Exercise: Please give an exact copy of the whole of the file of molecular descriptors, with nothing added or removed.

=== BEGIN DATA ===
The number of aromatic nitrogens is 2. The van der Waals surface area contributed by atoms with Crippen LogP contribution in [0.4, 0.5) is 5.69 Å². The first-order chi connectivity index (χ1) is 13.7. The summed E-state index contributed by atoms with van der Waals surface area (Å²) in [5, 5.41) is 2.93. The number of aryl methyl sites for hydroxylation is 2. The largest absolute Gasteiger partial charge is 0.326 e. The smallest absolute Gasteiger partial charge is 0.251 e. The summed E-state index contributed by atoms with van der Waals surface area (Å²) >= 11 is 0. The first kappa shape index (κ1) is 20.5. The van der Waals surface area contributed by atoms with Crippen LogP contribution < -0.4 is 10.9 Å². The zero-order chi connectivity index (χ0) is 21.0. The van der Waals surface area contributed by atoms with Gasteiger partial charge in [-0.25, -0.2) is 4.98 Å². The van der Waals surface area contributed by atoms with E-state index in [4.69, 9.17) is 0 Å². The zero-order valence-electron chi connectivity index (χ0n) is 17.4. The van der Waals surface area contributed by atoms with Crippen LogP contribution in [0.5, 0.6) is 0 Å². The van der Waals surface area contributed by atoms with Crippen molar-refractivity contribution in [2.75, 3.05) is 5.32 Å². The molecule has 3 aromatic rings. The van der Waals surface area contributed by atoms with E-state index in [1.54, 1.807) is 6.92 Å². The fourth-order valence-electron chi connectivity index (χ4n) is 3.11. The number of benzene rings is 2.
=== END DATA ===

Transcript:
The number of aromatic nitrogens is 2. The van der Waals surface area contributed by atoms with Crippen LogP contribution in [0.4, 0.5) is 5.69 Å². The first-order chi connectivity index (χ1) is 13.7. The summed E-state index contributed by atoms with van der Waals surface area (Å²) in [5, 5.41) is 2.93. The number of aryl methyl sites for hydroxylation is 2. The largest absolute Gasteiger partial charge is 0.326 e. The smallest absolute Gasteiger partial charge is 0.251 e. The summed E-state index contributed by atoms with van der Waals surface area (Å²) >= 11 is 0. The first kappa shape index (κ1) is 20.5. The van der Waals surface area contributed by atoms with Crippen LogP contribution < -0.4 is 10.9 Å². The zero-order chi connectivity index (χ0) is 21.0. The van der Waals surface area contributed by atoms with Gasteiger partial charge in [-0.25, -0.2) is 4.98 Å². The van der Waals surface area contributed by atoms with E-state index in [4.69, 9.17) is 0 Å². The zero-order valence-electron chi connectivity index (χ0n) is 17.4. The van der Waals surface area contributed by atoms with Crippen LogP contribution in [0.5, 0.6) is 0 Å². The van der Waals surface area contributed by atoms with Crippen molar-refractivity contribution in [2.75, 3.05) is 5.32 Å². The molecule has 3 aromatic rings. The van der Waals surface area contributed by atoms with E-state index in [1.54, 1.807) is 6.92 Å². The fourth-order valence-electron chi connectivity index (χ4n) is 3.11. The number of benzene rings is 2.